Moving abroad is a massive, life-changing decision for every member of your family. Whilst everyone’s personal circumstances are different, there are a few major things to consider to help you work out if it’s the right thing for your family.
Of course, money is a massive driving factor of any move. Countries vary in both with average wages and also with the cost of living. So, after you have chosen a destination that suits the needs of your family and that each family member is happy with, be sure to calculate how much better off you’re likely to be financially.
Here we will look at three main areas to consider when planning your move abroad.
Quality of life
Depending on your family’s preferences, moving to a country where there is a preferable climate for your favourite hobbies can really increase your quality of life. From surfing enthusiasts to those who enjoy skiing and snowboarding, having tropical beaches or snow-capped mountains on your doorstep instantly provides more incentive to spend more time outdoors doing the things your family loves.
If you move somewhere with a lower cost of living, you’re likely to be better off financially and can therefore provide a higher quality of life for your family. With improved living standards, optimal weather and exciting new landscapes and wildlife surrounding you each day, it’s easy to see the allure of moving abroad.
If you have children, it’s imperative to seriously consider the educational system of your chosen destination. In some countries, traditional school begins at a later age than in the UK, and each country has a unique way of teaching that may or may not suit your children. It’s important to speak directly to the schools of the area you’re thinking of moving into, to ensure that there is adequate support in place for international students and that your children will be made to feel welcome.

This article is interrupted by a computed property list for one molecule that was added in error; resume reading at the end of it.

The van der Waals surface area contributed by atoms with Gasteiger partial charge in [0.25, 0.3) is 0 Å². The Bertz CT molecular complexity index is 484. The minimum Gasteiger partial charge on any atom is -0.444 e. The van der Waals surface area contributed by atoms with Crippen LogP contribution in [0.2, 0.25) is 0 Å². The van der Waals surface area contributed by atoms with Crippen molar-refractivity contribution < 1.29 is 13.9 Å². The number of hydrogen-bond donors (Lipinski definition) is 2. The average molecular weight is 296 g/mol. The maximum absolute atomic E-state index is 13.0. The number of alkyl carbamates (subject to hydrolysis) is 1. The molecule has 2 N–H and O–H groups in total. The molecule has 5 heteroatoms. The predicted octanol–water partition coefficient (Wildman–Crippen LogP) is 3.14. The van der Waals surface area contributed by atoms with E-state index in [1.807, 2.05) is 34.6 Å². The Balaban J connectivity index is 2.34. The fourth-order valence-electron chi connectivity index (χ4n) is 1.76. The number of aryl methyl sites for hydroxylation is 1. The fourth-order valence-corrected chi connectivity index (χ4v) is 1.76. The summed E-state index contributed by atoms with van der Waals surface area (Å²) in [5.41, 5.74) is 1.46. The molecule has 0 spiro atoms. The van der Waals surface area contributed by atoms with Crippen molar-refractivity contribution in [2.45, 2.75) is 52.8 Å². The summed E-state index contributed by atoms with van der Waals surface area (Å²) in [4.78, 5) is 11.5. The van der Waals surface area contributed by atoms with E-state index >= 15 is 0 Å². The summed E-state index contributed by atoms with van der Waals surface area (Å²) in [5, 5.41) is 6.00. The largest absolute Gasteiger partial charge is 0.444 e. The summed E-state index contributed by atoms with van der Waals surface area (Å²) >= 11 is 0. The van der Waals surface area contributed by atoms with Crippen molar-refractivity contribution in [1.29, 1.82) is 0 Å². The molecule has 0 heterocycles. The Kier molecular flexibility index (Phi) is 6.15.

Consider also the further education and employment opportunities within the country, and whether the area you’re thinking of would benefit your children in the long term. Whilst you may be dreaming of a remote home in the middle of picturesque nowhere, your children may struggle to travel to school and college and may not appreciate the solitude in the same way you might.
Family and friends
Whether you’re moving back to a country where your family are, or away from your roots in search of a better life, relocating can affect your wider circles of friends and family as well. Whilst connections can be maintained worldwide these days, there is a sadness that comes with leaving behind people you’re close to that shouldn’t be underestimated.
Consider how far away you are planning to move from your family and friends, and how often will you realistically be able to see them before committing to a move. Whilst other people shouldn’t hold you back if the relocation is something that is best for your family, be sympathetic with your extended family who may worry about missing out on your children’s childhoods.
Naturally, moving somewhere with a lower cost of living means you should be able to save some money to be able to fly to and from more frequently if you so wish. Be sure to support your children and validate their anxieties, and encourage them to keep pen pals, or stay in touch with their friends digitally, which is easier than ever before thanks to the internet and use of video calls.
Talking openly to your children, family and friends is the best way to ensure that the relocation is the right decision for everyone. Of course, make sure to visit the country and area you’re considering moving to plenty of times before you commit, to get everyone excited and thinking about the future.
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